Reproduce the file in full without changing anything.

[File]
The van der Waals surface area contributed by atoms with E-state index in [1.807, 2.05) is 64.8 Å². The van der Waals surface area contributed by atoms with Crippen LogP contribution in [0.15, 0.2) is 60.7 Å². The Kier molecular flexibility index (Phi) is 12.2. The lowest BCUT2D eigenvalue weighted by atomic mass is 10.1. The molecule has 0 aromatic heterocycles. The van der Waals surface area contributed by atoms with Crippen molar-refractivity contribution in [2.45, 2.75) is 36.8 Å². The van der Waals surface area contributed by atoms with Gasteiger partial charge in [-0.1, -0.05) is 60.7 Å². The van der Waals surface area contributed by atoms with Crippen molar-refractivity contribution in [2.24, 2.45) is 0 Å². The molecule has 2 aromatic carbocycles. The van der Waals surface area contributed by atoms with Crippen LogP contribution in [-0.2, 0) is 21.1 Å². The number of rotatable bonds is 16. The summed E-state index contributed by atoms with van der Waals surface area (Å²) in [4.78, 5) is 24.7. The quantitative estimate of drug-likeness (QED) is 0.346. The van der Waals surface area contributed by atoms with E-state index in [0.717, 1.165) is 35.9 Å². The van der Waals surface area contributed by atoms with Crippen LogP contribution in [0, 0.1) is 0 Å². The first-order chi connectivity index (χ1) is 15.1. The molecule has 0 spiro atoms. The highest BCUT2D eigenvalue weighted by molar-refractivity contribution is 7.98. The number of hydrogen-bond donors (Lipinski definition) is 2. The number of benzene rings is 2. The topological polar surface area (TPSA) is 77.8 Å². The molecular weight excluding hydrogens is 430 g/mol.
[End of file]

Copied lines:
The van der Waals surface area contributed by atoms with E-state index in [1.807, 2.05) is 64.8 Å². The van der Waals surface area contributed by atoms with Crippen LogP contribution in [0.15, 0.2) is 60.7 Å². The Kier molecular flexibility index (Phi) is 12.2. The lowest BCUT2D eigenvalue weighted by atomic mass is 10.1. The molecule has 0 aromatic heterocycles. The van der Waals surface area contributed by atoms with Crippen molar-refractivity contribution in [2.45, 2.75) is 36.8 Å². The van der Waals surface area contributed by atoms with Gasteiger partial charge in [-0.1, -0.05) is 60.7 Å². The van der Waals surface area contributed by atoms with Crippen molar-refractivity contribution in [2.24, 2.45) is 0 Å². The molecule has 2 aromatic carbocycles. The van der Waals surface area contributed by atoms with Crippen LogP contribution in [-0.2, 0) is 21.1 Å². The number of rotatable bonds is 16. The summed E-state index contributed by atoms with van der Waals surface area (Å²) in [4.78, 5) is 24.7. The quantitative estimate of drug-likeness (QED) is 0.346. The van der Waals surface area contributed by atoms with E-state index in [0.717, 1.165) is 35.9 Å². The van der Waals surface area contributed by atoms with Crippen LogP contribution in [0, 0.1) is 0 Å². The first-order chi connectivity index (χ1) is 15.1. The molecule has 0 spiro atoms. The highest BCUT2D eigenvalue weighted by molar-refractivity contribution is 7.98. The number of hydrogen-bond donors (Lipinski definition) is 2. The number of benzene rings is 2. The topological polar surface area (TPSA) is 77.8 Å². The molecular weight excluding hydrogens is 430 g/mol.